More than ten years of negotiations between government officials, local community groups and non-governmental organisations (NGOs) have led to a draft community forest bill which would be Thailand's first legislation recognising the legal status of communities living in and around Thailand's National Forest Reserves to use, manage and protect their forests in co-operation with the Royal Forestry Department.
Last year, the bill had been passed by the Lower House but subsequently was blocked by the Upper House (Senate) which proposed amendments that would basically subvert the intent of the bill and could lead to the resettlement of local communities, particularly ethnic minorities, living in protected forests areas such as national parks. After the Senate (Upper House) amended the draft bill, the draft has been returned to the Lower House (LH) for consideration. Although the bill should have come up for consideration by the Lower House in end September, it has now been postponed to January 2003.
A recent Cabinet reshuffle including the establishment of a new Ministry of Natural Resources, as well as some uncertainty with the political fall-out if the Bill is passed, have supposedly been the reasons that led to the postponement of consideration of the bill, according to some sources within government. When the Lower House does consider the Bill, it has two choices: agree to the Senate's amendments and pass the Bill, or disagree in which case a joint parliamentary committee will be set up to consider the bill. Fortunately, the second option seems more likely at this stage. If the joint committee is set up, it is expected to take a month to consider the amendments, make revisions and send the bill back to both houses of Parliament for consideration.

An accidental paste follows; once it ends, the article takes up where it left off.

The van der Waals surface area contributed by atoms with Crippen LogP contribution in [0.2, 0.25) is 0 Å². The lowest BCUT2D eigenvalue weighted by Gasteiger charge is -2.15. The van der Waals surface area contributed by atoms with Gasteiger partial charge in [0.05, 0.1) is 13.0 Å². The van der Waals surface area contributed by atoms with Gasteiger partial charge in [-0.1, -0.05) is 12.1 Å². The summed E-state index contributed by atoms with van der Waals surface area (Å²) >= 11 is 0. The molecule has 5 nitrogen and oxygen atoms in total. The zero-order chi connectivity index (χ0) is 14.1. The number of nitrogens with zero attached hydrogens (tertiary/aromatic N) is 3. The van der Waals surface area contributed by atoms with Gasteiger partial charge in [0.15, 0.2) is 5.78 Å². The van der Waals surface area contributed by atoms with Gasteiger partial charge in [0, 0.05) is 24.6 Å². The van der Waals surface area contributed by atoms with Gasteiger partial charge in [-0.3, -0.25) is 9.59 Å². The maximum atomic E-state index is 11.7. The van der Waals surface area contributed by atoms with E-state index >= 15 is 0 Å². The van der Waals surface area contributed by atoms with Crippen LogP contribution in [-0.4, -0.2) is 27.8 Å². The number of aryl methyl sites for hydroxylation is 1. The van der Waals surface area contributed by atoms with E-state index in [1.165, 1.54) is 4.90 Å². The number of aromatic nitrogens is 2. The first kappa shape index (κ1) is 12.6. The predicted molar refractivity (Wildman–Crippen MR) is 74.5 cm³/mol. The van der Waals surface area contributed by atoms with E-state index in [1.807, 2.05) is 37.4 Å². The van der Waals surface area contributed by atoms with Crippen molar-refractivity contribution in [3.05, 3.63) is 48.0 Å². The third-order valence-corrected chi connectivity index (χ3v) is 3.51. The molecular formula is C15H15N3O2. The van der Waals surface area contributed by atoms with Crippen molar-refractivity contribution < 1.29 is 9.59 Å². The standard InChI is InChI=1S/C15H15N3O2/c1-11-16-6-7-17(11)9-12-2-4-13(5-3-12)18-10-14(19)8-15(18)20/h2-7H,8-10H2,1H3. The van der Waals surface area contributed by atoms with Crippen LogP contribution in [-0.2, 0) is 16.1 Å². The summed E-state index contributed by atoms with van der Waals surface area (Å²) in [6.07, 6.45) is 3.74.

The Senate's amendments to the Bill have also slowed the whole process down, resulting in frustration for local community groups who needed the Bill to be passed as soon as possible to prevent potential displacement from their homes in forest areas.
Local community groups
and NGOs in North Thailand are organising a large conference on community
forests and inviting the Minister of the newly-formed Ministry of Natural
Resources and other politicians to muster political support. In Bangkok,
academics organised a seminar for academics to support the original
draft Bill passed by the Lower House. NGOs and academics in Bangkok
and elsewhere are starting a postcard campaign, and have printed 60,000
postcards supporting that Bill. About 1,000 academics all over Thailand
have already signed a letter supporting the Bill. International support
from NGOs and academics is also being received (you can sign and send
the sample letter posted in the WRM Web page: http://www.wrm.org.uy/alerts/september02.html#1
By Rajesh Daniel, TERRA/PER, e-mail: firstname.lastname@example.org
Source: WRM's bulletin Nº 63, October 2002.